In single player, I played as a service robot named Jack. I was an android with a human-like body. I was immediately struck at how crisp and sharp the graphics were. A human astronaut character, Captain Liv Roades, needs my help and boots me up. In that process, I learned how to grab hand holds and pull myself forward to maneuver in zero gravity. I also used buttons on the controllers as boosters to give me directional thrust as I moved through space.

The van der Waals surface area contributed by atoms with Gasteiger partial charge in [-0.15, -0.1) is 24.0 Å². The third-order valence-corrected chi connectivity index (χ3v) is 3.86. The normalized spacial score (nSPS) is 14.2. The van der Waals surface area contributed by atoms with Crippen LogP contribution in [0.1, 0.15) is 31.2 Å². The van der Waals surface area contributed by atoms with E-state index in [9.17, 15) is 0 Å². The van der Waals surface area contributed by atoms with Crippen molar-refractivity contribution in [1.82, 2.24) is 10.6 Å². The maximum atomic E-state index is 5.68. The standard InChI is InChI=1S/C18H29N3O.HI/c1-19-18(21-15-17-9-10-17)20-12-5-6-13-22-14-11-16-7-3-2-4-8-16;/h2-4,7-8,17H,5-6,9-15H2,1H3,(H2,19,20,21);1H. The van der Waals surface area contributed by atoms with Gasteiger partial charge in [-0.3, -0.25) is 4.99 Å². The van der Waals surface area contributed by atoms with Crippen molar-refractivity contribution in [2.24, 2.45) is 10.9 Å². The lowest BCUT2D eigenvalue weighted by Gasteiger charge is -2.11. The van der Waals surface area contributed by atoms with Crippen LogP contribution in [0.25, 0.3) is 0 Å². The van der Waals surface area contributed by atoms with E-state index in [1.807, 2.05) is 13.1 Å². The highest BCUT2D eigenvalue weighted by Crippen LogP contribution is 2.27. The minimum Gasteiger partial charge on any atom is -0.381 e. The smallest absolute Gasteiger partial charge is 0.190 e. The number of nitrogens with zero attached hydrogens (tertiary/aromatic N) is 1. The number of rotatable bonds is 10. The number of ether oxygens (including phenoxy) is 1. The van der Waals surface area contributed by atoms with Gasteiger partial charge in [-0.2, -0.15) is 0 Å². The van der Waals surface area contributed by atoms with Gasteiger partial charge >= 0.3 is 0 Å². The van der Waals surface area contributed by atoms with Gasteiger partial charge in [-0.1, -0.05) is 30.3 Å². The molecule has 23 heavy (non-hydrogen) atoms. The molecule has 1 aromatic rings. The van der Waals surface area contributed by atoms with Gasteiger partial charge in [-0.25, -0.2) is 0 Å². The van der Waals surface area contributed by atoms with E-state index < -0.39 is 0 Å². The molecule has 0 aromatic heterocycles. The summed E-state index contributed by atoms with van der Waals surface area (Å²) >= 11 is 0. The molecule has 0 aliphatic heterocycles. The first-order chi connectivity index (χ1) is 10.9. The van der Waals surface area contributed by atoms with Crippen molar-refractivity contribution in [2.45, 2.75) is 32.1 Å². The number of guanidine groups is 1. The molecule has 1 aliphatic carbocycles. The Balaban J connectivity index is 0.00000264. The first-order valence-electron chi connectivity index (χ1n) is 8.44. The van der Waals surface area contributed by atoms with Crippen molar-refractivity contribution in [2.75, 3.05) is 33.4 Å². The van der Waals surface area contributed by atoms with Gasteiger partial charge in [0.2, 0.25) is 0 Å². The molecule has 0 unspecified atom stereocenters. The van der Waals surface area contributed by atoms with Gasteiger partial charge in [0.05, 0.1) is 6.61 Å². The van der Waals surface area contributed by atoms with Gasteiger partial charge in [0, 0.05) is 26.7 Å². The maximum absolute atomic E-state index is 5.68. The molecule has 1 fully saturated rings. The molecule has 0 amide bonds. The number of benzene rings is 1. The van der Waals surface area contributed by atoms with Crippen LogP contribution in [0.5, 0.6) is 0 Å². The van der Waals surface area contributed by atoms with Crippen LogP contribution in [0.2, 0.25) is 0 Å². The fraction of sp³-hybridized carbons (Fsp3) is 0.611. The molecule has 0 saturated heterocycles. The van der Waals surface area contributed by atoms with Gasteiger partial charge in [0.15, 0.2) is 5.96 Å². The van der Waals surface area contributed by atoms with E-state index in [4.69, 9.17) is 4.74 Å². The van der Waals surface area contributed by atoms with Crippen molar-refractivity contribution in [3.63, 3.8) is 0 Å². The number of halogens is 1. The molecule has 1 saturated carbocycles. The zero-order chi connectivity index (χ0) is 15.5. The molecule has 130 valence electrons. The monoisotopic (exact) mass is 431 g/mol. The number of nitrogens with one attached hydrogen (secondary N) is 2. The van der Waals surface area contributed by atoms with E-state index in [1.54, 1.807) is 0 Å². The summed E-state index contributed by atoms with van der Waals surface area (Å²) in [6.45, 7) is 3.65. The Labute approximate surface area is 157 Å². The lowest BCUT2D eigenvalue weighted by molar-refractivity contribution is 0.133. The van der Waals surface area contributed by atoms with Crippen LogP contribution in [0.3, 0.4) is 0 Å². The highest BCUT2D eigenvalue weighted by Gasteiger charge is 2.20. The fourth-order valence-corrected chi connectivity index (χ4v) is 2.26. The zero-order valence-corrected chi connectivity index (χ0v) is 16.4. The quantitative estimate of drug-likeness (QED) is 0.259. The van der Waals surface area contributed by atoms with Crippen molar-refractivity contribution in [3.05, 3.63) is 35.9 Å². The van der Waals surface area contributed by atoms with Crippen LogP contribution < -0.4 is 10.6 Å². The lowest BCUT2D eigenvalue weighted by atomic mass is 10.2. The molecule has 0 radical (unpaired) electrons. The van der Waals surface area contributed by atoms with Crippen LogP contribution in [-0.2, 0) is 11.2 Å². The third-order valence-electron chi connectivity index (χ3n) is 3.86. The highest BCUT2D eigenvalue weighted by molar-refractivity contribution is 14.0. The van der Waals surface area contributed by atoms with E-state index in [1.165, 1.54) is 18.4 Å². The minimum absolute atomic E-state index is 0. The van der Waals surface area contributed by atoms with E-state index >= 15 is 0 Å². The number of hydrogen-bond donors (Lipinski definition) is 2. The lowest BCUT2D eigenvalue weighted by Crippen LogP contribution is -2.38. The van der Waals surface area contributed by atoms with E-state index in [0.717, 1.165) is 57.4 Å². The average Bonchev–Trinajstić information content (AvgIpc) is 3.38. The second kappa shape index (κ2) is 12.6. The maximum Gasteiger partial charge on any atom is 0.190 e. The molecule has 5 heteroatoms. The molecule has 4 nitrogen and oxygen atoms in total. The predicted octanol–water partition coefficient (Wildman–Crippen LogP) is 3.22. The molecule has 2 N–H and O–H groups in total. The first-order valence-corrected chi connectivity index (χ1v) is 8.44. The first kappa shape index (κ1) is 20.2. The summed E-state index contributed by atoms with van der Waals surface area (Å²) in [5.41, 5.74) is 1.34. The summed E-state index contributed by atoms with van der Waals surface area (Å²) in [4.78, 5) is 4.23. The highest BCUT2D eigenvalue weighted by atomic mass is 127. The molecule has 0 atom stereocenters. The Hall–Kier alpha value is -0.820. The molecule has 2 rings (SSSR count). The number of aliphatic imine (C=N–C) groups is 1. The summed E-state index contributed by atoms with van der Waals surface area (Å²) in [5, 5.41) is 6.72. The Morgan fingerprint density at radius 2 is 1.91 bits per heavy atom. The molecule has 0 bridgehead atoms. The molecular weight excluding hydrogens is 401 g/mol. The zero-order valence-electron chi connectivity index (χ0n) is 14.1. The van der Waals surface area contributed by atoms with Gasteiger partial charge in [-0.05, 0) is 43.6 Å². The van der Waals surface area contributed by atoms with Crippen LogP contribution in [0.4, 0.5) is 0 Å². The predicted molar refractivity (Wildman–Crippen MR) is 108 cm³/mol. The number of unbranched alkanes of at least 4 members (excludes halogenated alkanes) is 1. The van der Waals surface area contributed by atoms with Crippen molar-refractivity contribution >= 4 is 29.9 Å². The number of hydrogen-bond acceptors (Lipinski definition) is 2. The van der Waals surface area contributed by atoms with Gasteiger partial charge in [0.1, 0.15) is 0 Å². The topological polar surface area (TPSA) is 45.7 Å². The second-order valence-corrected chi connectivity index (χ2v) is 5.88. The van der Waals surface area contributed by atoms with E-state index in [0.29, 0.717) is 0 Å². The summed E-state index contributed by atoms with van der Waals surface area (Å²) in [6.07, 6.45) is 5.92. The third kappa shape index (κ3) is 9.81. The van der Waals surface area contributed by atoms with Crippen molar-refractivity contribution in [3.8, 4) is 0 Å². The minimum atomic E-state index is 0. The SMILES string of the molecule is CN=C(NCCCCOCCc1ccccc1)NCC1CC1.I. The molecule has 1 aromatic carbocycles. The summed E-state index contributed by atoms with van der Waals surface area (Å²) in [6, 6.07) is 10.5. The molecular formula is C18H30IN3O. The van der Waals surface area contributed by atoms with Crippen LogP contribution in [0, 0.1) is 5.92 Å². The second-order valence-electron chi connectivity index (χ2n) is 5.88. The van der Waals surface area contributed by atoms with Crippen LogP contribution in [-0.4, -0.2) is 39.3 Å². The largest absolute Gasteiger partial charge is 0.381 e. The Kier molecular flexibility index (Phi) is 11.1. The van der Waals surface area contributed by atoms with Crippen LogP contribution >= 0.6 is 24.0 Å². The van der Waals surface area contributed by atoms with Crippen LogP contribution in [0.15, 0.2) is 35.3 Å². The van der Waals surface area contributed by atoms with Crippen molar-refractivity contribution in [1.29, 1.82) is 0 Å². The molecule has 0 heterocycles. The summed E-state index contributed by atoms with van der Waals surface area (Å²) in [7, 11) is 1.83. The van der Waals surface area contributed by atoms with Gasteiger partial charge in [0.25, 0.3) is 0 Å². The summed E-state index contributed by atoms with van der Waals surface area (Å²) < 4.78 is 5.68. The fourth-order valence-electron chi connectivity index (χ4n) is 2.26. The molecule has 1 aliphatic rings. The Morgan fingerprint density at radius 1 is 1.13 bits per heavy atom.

“We will probably never go into space, but we wanted to give you a feel for what it’s like to move in space,” Jan said.
As soon as I finished training, I was sent out on a spacewalk to accompany the commander. She directed me to maneuver on the surface of a space station toward an antenna. It was malfunctioning, so I had to use a laser cutter to cut through the bad part and fix the antenna. I pointed it at an anomaly, and it caused some kind of flash that damaged the antenna, triggering some very dramatic music and alarms. In a state of panic, the commander urgently called me over. I had to hitch a ride on a transport and take it over to her, where I discovered her foot was caught in a railing. I had to saw through some metal and free her, that was where my single-player experience ended.